The LLILAS Benson Digital Scholarship Fellowship program provides a stipend of up to $3,000 for a UT/non-UT graduate student or a non-UT Masters-level (or above) scholar to pursue research or teaching interests in Latin American, U.S. Latinx, African Diaspora, or Indigenous Studies remotely using the Benson Latin American Collection’s digitized holdings and digital methods/platforms.
The 2023 call for applications will re-open September 2022.
Ricardo Framil Filho is a Ph.D. candidate in Sociology at the University of São Paulo, Brazil. His research explores the relationships between industrial production, social conflict, and contestation embedded in global production networks. During his Mellon-funded fellowship, he will use digital tools to process and analyze documents from the Equipe de Articulação e Assessorias às Comunidades Negras do Vale do Ribeira (EAACONE), focusing on the struggles of quilombola communities in the context of socio-environmental conflicts related to hydropower dams in Brazil.
Eduardo H. Gorobets Martins is a Ph.D. student in the Department of Spanish and Portuguese at the University of Texas at Austin. He received his M.A. in History from the University of São Paulo, Brasil (USP). He is also a researcher of the Center for Mesoamerican and Andean Studies (CEMA) and of the Research Group about Indigenous Work in the Americas (LABORINDIO), both based at the USP. His primary interest is colonial Mexico history, with a focus on Indigenous documents and labor issues. For his fellowship, Eduardo will transcribe, translate, and analyze three documents written in Nahuatl from the Fondo Real de Cholula using digital humanities tools to research the conceptions of justice, land, and labor among the Nahuas during the end of the 17th century.
Diana Heredia-López is a Ph.D. candidate in the Department of History at the University of Texas at Austin. She holds a B.Sc. in Biology from the National Autonomous University of Mexico (UNAM) where she began her research on the study of nature and its representations in Latin America. Her doctoral project focuses on dye commerce and cultivation in the early modern Atlantic world. For her fellowship, she will mine text and build datasets from the Relaciones Geográficas de México and Guatemala collection to understand early Spanish colonial projects of cultivation and transplantation of commercially valuable species.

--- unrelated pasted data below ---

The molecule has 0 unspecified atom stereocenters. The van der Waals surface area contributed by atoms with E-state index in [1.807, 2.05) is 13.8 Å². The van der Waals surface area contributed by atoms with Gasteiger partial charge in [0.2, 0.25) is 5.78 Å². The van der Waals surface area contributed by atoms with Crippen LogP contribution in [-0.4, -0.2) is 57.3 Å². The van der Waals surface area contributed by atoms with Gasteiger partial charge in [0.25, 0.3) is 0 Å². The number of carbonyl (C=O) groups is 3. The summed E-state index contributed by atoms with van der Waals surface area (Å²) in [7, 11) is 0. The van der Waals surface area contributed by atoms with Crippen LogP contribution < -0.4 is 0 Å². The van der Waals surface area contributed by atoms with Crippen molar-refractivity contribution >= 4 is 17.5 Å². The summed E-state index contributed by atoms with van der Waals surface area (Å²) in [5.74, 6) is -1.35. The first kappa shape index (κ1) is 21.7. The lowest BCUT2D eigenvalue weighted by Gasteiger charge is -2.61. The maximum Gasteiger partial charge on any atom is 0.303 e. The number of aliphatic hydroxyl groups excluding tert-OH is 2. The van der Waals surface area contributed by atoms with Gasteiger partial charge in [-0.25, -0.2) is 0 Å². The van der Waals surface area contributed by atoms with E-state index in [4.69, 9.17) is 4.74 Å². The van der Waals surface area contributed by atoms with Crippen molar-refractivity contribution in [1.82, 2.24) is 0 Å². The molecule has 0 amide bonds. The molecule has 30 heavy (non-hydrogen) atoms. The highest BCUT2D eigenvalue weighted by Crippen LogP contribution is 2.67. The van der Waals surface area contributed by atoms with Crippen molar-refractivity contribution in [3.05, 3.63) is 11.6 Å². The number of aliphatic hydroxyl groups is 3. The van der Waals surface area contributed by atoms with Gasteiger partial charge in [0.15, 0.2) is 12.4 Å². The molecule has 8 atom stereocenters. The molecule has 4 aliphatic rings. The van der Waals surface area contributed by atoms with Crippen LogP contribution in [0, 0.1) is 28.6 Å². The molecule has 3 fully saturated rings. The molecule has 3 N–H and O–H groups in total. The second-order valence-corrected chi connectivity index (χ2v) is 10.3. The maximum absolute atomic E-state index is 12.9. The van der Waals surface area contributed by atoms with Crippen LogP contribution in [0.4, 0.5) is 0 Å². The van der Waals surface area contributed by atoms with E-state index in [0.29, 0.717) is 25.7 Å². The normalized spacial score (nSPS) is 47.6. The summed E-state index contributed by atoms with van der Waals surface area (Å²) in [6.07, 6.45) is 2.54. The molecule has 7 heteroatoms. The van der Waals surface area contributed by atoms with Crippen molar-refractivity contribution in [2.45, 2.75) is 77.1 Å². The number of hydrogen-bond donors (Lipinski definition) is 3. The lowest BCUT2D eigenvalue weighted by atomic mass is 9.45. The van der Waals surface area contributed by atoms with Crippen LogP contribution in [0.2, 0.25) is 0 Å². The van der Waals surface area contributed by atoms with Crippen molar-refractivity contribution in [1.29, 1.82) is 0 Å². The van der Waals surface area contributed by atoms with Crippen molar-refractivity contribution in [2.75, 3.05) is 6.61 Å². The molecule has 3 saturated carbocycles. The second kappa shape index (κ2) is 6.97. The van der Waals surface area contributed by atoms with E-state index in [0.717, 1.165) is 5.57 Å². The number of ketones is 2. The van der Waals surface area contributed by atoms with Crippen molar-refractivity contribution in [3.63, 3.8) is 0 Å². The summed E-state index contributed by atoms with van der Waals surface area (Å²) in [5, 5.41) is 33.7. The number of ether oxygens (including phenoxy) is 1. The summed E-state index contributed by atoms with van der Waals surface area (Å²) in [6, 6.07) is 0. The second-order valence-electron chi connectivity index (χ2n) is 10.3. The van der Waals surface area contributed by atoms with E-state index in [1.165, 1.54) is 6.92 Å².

Diego Javier Luis holds a visiting assistant professorship in the Humanities Program at Davidson College. He is finishing a manuscript under contract with Harvard University Press entitled The First Asians in the Americas: A Transpacific History. His articles have appeared recently in Ethnohistory and The Americas. He will use Inquisition cases pertaining to Afro-Mexican lives at the Benson to create web-based simulations of their content with a lesson plan to make them accessible and, to a degree, interactive in a wide variety of pedagogical settings.
Eduardo Bello is a Ph.D. student in the Department of Spanish and Portuguese at Northwestern University. His research interests focus on the manifestations of modernist aesthetics in Latin America from the late nineteenth through the mid-twentieth century and their impact and influence on different disciplines, such as literature, cinema, visual arts, and architecture. For his project, he will develop a digital critical thematic index of the digitized volumes of Violetas del Anáhuac, which will allow readers to readily locate the texts that address the subject of their interest.
Carolina Rodriguez Alzza is a Ph.D. student in the Linguistic Anthropology area in the Department of Anthropology at the University of Texas at Austin. Her interdisciplinary background comes from an M.A. in Anthropology and a B.A. in Linguistics at the Pontifical Catholic University of Peru. Her research takes place in the Peruvian Amazon and focuses on the role of the language in the conformation of Iskonawa society in the context of historical interethnic relations with other indigenous groups. This fellowship will allow the review of the Iskonawa Language Collection in the Archive of the Indigenous Languages of Latin America (AILLA) through a community-based approach to facilitate access, navigation, and use of the collection for its community of speakers.
Diego de Jesus Santos is a Ph.D. student in the Department of Spanish & Portuguese at the University of Texas at Austin. He is a filmmaker and researcher from Bahia, Brazil, who has worked as a media activist in maroon-descended communities in the Recônvavo da Bahia, as well as in Maré, one of the largest favela communities in Rio de Janeiro. For his Mellon-funded fellowship, he will be studying environmental racism in the context of the struggle of residents from quilombos of the Vale do Ribeira region against the construction of the Tijuco Alto hydroelectric plant in their territory.